Neptune Community

Move ins on campus are still taking place without getting COVID-19 test results first. Students were tested upon arrival, but they can still move in before getting their results. "It's just scary because I don't want to just sit inside my dorm room, but I also don't want to come in contact with a bunch of people,” said Cameron Marano, freshman criminal justice major and Neptune Community resident.

Students living on campus this semester must get tested on their move-in day, but can still move in without the test results, according to UCF's housing portal.

According to UCF Housing, campus move-in is extended for students. UCF Housing said students can apply for a delayed arrival now until Dec. 14. 

Tamara Jones, associate director of Housing and Residence Life, said students are supposed to get their test results in two to four days. 

According to UCF, "After moving in, students should remain in their on-campus residence and begin a relative quarantine, only leaving their rooms for food deliveries or pick-up until they receive their test results."

With delayed arrivals and students allowed to move in before getting results back, students in campus housing said they are concerned with the possibility of having infected people in their building. 

Cameron Marano, freshman criminal justice major, said she experienced first-hand how being told to remain in the rooms does not completely prevent the spreading the virus.

Marano, a Neptune resident, said her friends living on the floor above her all tested positive immediately after moving in.  

"All four of them in the room got it from one kid that had it as he moved in," Marano said. 

Marano said her friends who tested positive are some of the only people she knows on campus and realized she could have easily caught COVID-19 too if she visited them.

"I was literally walking up, and he called me and was like 'Go back to your room, our roommate tested positive,'" Marano said.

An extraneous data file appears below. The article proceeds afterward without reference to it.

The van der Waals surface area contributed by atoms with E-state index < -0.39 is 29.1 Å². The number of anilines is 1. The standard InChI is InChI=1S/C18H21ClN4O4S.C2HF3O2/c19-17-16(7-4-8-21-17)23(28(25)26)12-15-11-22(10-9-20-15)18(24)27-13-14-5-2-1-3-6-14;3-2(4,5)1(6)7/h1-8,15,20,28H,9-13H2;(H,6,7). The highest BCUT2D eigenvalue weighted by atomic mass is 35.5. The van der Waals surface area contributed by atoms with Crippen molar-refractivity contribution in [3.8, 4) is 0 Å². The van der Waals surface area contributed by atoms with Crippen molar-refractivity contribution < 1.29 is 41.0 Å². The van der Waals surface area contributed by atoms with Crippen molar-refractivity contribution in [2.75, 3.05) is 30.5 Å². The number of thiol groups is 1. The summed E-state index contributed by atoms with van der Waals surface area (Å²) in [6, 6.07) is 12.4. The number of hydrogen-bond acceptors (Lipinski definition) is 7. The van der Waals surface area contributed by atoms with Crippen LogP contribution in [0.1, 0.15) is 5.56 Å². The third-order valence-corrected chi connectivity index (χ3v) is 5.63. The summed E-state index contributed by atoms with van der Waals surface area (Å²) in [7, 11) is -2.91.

Marano said her friends are quarantining on campus and feeling better. She also said while most of them thought they would experience symptoms like not being able to smell, one friend experienced no symptoms at all.  

"It's just scary because I don't want to just sit inside my dorm room, but I also don't want to come in contact with a bunch of people," Marano said.  

After hearing what happened to her friends, Marano said she is worried UCF is not doing enough to ensure campus students' safety. 

"I feel like you could've gotten the test beforehand or come to Orlando in advance and gotten the test," Marano said. 

UCF Spokesperson Rachel Williams said testing for students moving in on campus was put in place by the university in hopes of slowing down the spread.

"Testing at move-in ensured that anyone who tested positive could observe an isolation period to help curb the spread of the virus," Williams said. 

Sophomore kinesiology major Mark Brueggemann said he feels safe living in his dorm and believes UCF is doing everything it can to keep campus safe. Brueggemann lives at Towers and said he is happy to be back on campus. 

"I like living in my dorm because besides going to in-person classes, I know my roommates are safe and smart when they go out," Brueggemann said.

Brueggemann said he and his three roommates limit their contact with other people and keep their dorm clean by wiping down doorknobs and disinfecting counters.  

When he first moved back into Towers in August, Brueggemann said he followed the university's instructions to stay in his room away from others until getting his results back.  

"I just pretty much like sat in my room until I got the all-clear and then went out and hung out with my roommates in our shared space," Brueggemann said.  

Brueggemann said he has asthma and feels even safer on campus than at home. His parents are essential workers, so he said staying home with his family would put him at higher risk than living at Towers. He also said he is not worried about staying on campus if everyone follows the rules UCF set in place. 

"I would just say if everyone's at least looking out for themself and if they're sick, stay home. As long as you're doing your best to keep yourself safe, I feel like we'll be alright," Brueggemann said. 

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